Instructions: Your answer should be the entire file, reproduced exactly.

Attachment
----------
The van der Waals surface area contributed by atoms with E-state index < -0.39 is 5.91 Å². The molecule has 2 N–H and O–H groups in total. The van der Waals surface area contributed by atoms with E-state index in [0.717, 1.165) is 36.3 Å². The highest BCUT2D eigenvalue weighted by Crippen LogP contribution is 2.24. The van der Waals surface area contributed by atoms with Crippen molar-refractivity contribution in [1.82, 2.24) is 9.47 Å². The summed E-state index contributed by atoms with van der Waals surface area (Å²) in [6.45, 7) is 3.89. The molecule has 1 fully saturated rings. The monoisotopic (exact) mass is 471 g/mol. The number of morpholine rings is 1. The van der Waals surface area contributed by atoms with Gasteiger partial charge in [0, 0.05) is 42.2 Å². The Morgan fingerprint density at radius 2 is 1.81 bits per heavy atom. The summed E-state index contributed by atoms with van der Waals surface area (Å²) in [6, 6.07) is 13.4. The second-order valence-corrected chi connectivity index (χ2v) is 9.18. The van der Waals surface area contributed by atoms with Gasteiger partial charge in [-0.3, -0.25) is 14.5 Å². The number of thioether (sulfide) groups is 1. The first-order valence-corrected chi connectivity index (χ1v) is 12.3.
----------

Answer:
The van der Waals surface area contributed by atoms with E-state index < -0.39 is 5.91 Å². The molecule has 2 N–H and O–H groups in total. The van der Waals surface area contributed by atoms with E-state index in [0.717, 1.165) is 36.3 Å². The highest BCUT2D eigenvalue weighted by Crippen LogP contribution is 2.24. The van der Waals surface area contributed by atoms with Crippen molar-refractivity contribution in [1.82, 2.24) is 9.47 Å². The summed E-state index contributed by atoms with van der Waals surface area (Å²) in [6.45, 7) is 3.89. The molecule has 1 fully saturated rings. The monoisotopic (exact) mass is 471 g/mol. The number of morpholine rings is 1. The van der Waals surface area contributed by atoms with Gasteiger partial charge in [0, 0.05) is 42.2 Å². The Morgan fingerprint density at radius 2 is 1.81 bits per heavy atom. The summed E-state index contributed by atoms with van der Waals surface area (Å²) in [6, 6.07) is 13.4. The second-order valence-corrected chi connectivity index (χ2v) is 9.18. The van der Waals surface area contributed by atoms with Gasteiger partial charge in [-0.3, -0.25) is 14.5 Å². The number of thioether (sulfide) groups is 1. The first-order valence-corrected chi connectivity index (χ1v) is 12.3.